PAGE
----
You might feel insecure, worrying that your undertakings aren't good enough or that you don't have enough of them to show. The thing is, nobody starts their career with dozens of unique successful projects and years of experience. Start small and try your best to create 1-2 projects you sincerely care about. Improve their presentation so recruiters can see more than just visually appealing screens. Sometimes, one brilliant idea can be enough to bring you your first design job.

Learn more about how you can craft a great CV as a UX designer.

Chapter 7

Building your UX design portfolio

Are you thinking of creating your design portfolio but aren't sure how to get started? Fear not, as we'll walk you through all the parts a great portfolio should include and answer any questions you might have.

The purpose and "users" of your design portfolio

An excellent way to approach the creation of your design portfolio is to treat it like any other design problem. Ask yourself the following questions:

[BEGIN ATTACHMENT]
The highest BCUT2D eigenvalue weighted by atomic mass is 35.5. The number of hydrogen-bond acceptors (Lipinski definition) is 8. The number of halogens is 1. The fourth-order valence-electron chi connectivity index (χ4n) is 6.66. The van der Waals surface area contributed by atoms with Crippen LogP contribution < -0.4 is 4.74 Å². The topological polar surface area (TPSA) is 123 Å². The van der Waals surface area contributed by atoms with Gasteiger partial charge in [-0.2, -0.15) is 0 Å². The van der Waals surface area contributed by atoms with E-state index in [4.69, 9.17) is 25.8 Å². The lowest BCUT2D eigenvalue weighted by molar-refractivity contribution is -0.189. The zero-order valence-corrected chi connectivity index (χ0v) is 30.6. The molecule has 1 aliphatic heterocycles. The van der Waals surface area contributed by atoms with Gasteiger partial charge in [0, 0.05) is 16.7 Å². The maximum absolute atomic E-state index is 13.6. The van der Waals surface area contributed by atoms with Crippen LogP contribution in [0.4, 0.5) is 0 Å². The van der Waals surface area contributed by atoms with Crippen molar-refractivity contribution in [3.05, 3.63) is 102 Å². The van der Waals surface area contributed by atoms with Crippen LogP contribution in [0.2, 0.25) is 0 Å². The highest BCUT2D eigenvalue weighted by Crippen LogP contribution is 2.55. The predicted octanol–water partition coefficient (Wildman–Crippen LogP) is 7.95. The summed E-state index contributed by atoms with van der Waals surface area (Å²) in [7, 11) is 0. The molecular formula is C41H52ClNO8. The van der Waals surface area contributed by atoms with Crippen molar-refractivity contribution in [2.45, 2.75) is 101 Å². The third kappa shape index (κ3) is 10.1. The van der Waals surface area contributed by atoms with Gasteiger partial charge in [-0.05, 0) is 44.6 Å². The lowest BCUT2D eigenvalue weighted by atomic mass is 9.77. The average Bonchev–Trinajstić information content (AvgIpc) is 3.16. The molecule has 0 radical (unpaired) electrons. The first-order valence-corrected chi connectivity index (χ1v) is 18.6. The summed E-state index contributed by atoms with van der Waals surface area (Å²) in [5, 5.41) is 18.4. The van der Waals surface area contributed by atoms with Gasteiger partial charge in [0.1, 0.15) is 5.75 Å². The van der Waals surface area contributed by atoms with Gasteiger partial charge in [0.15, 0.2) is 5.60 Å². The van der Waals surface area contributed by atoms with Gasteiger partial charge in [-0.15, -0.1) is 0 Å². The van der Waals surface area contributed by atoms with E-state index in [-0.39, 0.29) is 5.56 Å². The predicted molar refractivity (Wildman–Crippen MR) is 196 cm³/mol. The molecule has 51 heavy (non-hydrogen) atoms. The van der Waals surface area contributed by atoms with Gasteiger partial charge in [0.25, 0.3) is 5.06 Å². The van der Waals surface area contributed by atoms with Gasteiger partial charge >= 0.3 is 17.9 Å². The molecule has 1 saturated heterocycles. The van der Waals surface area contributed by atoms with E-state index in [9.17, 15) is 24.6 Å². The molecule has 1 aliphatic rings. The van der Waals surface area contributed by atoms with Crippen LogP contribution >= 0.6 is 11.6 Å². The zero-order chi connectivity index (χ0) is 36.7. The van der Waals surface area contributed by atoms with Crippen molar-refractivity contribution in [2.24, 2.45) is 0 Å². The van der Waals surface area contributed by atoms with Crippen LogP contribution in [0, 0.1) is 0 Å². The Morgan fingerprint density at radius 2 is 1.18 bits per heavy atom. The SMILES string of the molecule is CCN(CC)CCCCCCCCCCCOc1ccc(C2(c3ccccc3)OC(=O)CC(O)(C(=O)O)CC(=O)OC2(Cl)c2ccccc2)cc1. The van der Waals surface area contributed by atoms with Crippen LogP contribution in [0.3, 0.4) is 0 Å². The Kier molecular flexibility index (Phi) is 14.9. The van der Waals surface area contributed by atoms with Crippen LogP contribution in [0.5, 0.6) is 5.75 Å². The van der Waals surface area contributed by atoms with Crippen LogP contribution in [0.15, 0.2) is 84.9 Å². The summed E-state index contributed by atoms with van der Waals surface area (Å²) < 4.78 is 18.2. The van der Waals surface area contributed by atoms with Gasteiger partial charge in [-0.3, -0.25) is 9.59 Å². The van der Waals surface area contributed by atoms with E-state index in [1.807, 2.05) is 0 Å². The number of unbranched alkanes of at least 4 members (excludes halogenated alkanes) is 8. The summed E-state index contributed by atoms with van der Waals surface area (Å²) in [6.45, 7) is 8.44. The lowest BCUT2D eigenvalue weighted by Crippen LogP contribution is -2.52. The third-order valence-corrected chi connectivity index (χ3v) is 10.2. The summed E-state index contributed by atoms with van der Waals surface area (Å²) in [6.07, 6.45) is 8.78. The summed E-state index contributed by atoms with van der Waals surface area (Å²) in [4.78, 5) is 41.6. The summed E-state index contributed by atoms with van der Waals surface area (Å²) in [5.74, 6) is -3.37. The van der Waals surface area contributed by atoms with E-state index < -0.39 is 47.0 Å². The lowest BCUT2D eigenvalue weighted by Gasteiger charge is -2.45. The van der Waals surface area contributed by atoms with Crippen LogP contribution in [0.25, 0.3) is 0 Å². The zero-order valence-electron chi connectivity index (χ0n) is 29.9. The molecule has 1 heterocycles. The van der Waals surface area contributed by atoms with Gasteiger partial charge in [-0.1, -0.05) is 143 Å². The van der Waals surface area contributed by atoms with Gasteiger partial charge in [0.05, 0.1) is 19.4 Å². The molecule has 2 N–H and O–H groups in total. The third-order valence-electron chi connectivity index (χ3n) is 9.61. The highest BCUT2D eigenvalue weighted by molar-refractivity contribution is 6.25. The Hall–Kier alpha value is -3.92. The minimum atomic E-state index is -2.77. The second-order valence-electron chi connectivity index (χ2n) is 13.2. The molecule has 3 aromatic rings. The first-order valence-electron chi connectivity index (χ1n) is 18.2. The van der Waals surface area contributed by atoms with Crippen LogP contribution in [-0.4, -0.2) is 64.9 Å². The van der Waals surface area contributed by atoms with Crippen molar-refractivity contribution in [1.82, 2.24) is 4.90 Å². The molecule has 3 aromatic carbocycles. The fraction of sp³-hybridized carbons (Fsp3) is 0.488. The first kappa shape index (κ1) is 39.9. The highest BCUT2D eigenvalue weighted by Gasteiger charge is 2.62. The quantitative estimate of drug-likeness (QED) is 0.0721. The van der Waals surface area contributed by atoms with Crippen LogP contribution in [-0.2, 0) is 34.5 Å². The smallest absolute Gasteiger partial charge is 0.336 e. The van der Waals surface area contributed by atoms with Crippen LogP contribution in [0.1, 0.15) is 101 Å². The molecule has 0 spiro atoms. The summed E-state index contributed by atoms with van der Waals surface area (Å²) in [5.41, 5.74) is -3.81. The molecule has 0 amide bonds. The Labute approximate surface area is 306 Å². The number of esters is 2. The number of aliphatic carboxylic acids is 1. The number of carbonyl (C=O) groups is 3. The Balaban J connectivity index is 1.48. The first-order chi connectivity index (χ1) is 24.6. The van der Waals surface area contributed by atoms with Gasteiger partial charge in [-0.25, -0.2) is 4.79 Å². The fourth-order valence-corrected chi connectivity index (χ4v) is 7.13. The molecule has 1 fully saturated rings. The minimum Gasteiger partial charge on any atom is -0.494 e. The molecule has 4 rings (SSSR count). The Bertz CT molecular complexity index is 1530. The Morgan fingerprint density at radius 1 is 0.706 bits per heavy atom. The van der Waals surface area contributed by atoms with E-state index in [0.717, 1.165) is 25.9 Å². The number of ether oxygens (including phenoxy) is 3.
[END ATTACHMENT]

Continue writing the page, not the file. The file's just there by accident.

• What is the purpose of this document?
  • Who is its target audience?
  • What do they want to see included?

The contents of your portfolio will depend on the answers to these questions.

The main rationale behind a design portfolio is to help you (the designer) find work. This outlines its target audience: HRs, hiring managers, potential freelance clients, and fellow designers (i.e. your potential colleagues).

What do these people expect to find in your portfolio? Is it beautiful mockups? Or perhaps a list of your hobbies and interests? First and foremost, people viewing your portfolio want to understand what kind of designer you are. Some of the questions they might have include: